Dr. Krankheit Goes To Dartmouth

Dr. Krankheit Goes To Dartmouth

My pal Bob Jaffe served many uproarious times with yours truly at Dartmouth, highlight among them, our Speech 15 final exam.

Speech 15 conducted in the appropriately named McNutt Hall was a hoot, its gut reputation fully justified. Populated by a combination of Animal House brethren and varsity athletes, Professor Ives provided us a witty and graceful forum. The curriculum began recapitulating orations by Dartmouth, ’01 grad Daniel Webster. Prof. Ives held the final exam at Wilder Grill, a popular roadhouse across the Connecticut River in neighboring Vermont. He allowed us a joint presentation. Bob and I gleaned our subject from an LP record featuring recordings of old-time vaudeville acts from Broadway’s Palace Theatre. Winter term we rehearsed, memorized, and entertained our Lord Hall dormitory neighbors performing vaudeville comedians Smith and Dale’s classic Dr. Krankheit routine:

 Smith: Stick out your tongue and say fish
Dale: Herring
Smith: Oy, I’ve seen better tongues in a delicatessen.
Dale: Vot kind of meat do you eat
Smith: Veal
Dale: I didn’t ask you vill you eat


You get the idea. Anyway, Bob and I employed the team’s original Yiddish stage incantations. We brought down the house (roadhouse). Prof. Ives provided us with A’s.

Another fond memory was the Dartmouth-Harvard football weekend when we took on a suite at the prestigious Ritz Carlton Hotel off the Boston Common charged on my J. Press personal account. We provided a post-game bash at the Cambridge store after the game Dartmouth won 35-0, scene of an infamous halftime riot of unruly Big Green fans storming the field attempting to kidnap the famous Harvard Drum. That evening Jaff and I did a suite party with our gang after visiting the Old Howard Burlesque Show in Scollay Square featuring the gorgeous Rose La Rose stripping upstage, privates shielded by a 12-inch shadow-spot. The following morning, Ritz Carlton suite in total disarray, Bob was in the bathroom doing whatever one does screaming the minute he heard room service breakfast arrive, “Sweetheart, have him set the butter plate beside the biscuit plate.”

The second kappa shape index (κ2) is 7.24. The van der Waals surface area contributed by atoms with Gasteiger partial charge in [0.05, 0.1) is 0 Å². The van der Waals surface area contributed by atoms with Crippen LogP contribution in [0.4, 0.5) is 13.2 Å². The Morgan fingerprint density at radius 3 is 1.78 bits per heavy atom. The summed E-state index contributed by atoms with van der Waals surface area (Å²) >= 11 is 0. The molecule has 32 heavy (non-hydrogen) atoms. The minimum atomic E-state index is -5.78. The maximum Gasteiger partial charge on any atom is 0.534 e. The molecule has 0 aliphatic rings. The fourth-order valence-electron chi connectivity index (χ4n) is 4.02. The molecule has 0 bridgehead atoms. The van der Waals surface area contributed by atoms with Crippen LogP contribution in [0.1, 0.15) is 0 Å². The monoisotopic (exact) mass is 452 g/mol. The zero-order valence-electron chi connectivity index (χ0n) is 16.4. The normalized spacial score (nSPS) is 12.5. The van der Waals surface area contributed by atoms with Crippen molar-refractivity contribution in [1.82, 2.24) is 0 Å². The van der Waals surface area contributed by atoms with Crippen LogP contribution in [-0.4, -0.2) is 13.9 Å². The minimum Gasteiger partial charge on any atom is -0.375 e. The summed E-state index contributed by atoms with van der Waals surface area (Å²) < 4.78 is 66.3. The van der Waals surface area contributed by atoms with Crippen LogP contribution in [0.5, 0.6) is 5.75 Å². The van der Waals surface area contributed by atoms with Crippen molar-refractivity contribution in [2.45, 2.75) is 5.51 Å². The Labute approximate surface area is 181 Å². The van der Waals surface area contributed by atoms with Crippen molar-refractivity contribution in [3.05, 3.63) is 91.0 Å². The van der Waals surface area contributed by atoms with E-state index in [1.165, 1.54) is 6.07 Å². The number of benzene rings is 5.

His table direction elicited a sneer from the burly obviously unwoke South Boston bellhop vamoosing swiftly without having me sign the room service check.

Bob Jaffe was the son of William B. Jaffe, prominent New York lawyer and Patron of Art, mentor and involved father. A prominent attorney in the business end of moviedom, he was married to Evelyn Annenberg, Art Collector, Philanthropist, and member of the fabled Annenberg publishing family. He loved Dartmouth, receiving an honorary degree with the brilliant Hopkins Center Jaffe-Friede Art Museum bearing his Dartmouth sons family name.

Bill Jaffe was a mercurial gentleman who enjoyed a great kick regaling Bob and me stories of Hollywood and what in those days were off-color jokes. Bob and I once took dates to Reuben’s on 58th Street for post-theatre pastrami specials and booze with him signing the check on his dad’s house account. “Your friends seem to have a rather voracious appetite,” he let Bob know.

Bob recently contacted me after a long absence telling he was relocating his residence continuing as a Financial Advisor in Saratoga Springs, NY. We recalled many past road trips to Skidmore. He let me know he befriended a Dartmouth-related fellow Saratogan. “Each time he sees me he offers a big ‘Wah Hoo Wah’ (discarded cheer) rushing over to show the label in his jacket…J. Squeeze.”